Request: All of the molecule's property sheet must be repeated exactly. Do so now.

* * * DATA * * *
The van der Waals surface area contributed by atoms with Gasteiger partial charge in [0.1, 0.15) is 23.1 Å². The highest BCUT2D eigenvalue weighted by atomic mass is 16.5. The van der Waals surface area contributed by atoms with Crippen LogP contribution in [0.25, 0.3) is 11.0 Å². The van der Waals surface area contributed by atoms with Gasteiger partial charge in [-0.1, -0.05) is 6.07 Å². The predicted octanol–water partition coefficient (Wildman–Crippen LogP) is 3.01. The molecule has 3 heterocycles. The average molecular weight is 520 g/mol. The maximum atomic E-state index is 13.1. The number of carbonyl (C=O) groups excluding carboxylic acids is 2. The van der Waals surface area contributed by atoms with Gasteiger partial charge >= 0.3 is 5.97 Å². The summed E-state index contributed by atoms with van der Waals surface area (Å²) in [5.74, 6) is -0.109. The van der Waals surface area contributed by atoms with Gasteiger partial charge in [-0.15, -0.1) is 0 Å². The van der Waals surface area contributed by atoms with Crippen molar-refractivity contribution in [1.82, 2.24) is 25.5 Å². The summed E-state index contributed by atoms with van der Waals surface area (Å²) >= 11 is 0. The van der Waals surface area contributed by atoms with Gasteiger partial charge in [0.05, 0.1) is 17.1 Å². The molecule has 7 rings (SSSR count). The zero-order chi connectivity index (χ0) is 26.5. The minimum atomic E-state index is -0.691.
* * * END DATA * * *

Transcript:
The van der Waals surface area contributed by atoms with Gasteiger partial charge in [0.1, 0.15) is 23.1 Å². The highest BCUT2D eigenvalue weighted by atomic mass is 16.5. The van der Waals surface area contributed by atoms with Crippen LogP contribution in [0.25, 0.3) is 11.0 Å². The van der Waals surface area contributed by atoms with Gasteiger partial charge in [-0.1, -0.05) is 6.07 Å². The predicted octanol–water partition coefficient (Wildman–Crippen LogP) is 3.01. The molecule has 3 heterocycles. The average molecular weight is 520 g/mol. The maximum atomic E-state index is 13.1. The number of carbonyl (C=O) groups excluding carboxylic acids is 2. The van der Waals surface area contributed by atoms with Gasteiger partial charge >= 0.3 is 5.97 Å². The summed E-state index contributed by atoms with van der Waals surface area (Å²) in [5.74, 6) is -0.109. The van der Waals surface area contributed by atoms with Gasteiger partial charge in [-0.15, -0.1) is 0 Å². The van der Waals surface area contributed by atoms with Crippen molar-refractivity contribution in [1.82, 2.24) is 25.5 Å². The summed E-state index contributed by atoms with van der Waals surface area (Å²) >= 11 is 0. The van der Waals surface area contributed by atoms with Gasteiger partial charge in [0.05, 0.1) is 17.1 Å². The molecule has 7 rings (SSSR count). The zero-order chi connectivity index (χ0) is 26.5. The minimum atomic E-state index is -0.691.